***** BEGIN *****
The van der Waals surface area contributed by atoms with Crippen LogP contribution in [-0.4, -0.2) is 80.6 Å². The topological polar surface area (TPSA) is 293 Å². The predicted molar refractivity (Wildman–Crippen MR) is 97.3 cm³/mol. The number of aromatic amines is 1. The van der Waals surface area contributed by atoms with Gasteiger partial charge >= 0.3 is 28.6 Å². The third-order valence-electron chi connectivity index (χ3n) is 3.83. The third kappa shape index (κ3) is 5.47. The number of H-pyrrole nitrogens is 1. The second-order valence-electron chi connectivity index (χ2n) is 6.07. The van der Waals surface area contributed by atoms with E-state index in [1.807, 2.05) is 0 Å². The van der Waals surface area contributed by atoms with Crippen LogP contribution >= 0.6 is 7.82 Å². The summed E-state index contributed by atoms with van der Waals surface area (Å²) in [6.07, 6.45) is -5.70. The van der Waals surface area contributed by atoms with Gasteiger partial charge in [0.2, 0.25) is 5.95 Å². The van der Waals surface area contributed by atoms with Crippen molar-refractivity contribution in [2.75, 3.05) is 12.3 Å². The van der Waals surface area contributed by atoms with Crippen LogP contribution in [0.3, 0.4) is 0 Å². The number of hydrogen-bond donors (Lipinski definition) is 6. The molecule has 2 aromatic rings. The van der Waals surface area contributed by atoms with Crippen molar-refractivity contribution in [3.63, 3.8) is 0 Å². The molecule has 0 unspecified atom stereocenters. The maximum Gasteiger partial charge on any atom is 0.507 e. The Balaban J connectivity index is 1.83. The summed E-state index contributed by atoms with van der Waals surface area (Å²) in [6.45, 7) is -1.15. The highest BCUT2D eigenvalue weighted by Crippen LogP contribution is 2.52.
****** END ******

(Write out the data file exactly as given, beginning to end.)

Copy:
The van der Waals surface area contributed by atoms with Crippen LogP contribution in [-0.4, -0.2) is 80.6 Å². The topological polar surface area (TPSA) is 293 Å². The predicted molar refractivity (Wildman–Crippen MR) is 97.3 cm³/mol. The number of aromatic amines is 1. The van der Waals surface area contributed by atoms with Gasteiger partial charge >= 0.3 is 28.6 Å². The third-order valence-electron chi connectivity index (χ3n) is 3.83. The third kappa shape index (κ3) is 5.47. The number of H-pyrrole nitrogens is 1. The second-order valence-electron chi connectivity index (χ2n) is 6.07. The van der Waals surface area contributed by atoms with E-state index in [1.807, 2.05) is 0 Å². The van der Waals surface area contributed by atoms with Crippen LogP contribution >= 0.6 is 7.82 Å². The summed E-state index contributed by atoms with van der Waals surface area (Å²) in [6.07, 6.45) is -5.70. The van der Waals surface area contributed by atoms with Gasteiger partial charge in [0.2, 0.25) is 5.95 Å². The van der Waals surface area contributed by atoms with Crippen molar-refractivity contribution in [2.75, 3.05) is 12.3 Å². The van der Waals surface area contributed by atoms with Crippen LogP contribution in [0.3, 0.4) is 0 Å². The number of hydrogen-bond donors (Lipinski definition) is 6. The molecule has 2 aromatic rings. The van der Waals surface area contributed by atoms with Crippen molar-refractivity contribution in [3.63, 3.8) is 0 Å². The molecule has 0 unspecified atom stereocenters. The maximum Gasteiger partial charge on any atom is 0.507 e. The Balaban J connectivity index is 1.83. The summed E-state index contributed by atoms with van der Waals surface area (Å²) in [6.45, 7) is -1.15. The highest BCUT2D eigenvalue weighted by Crippen LogP contribution is 2.52.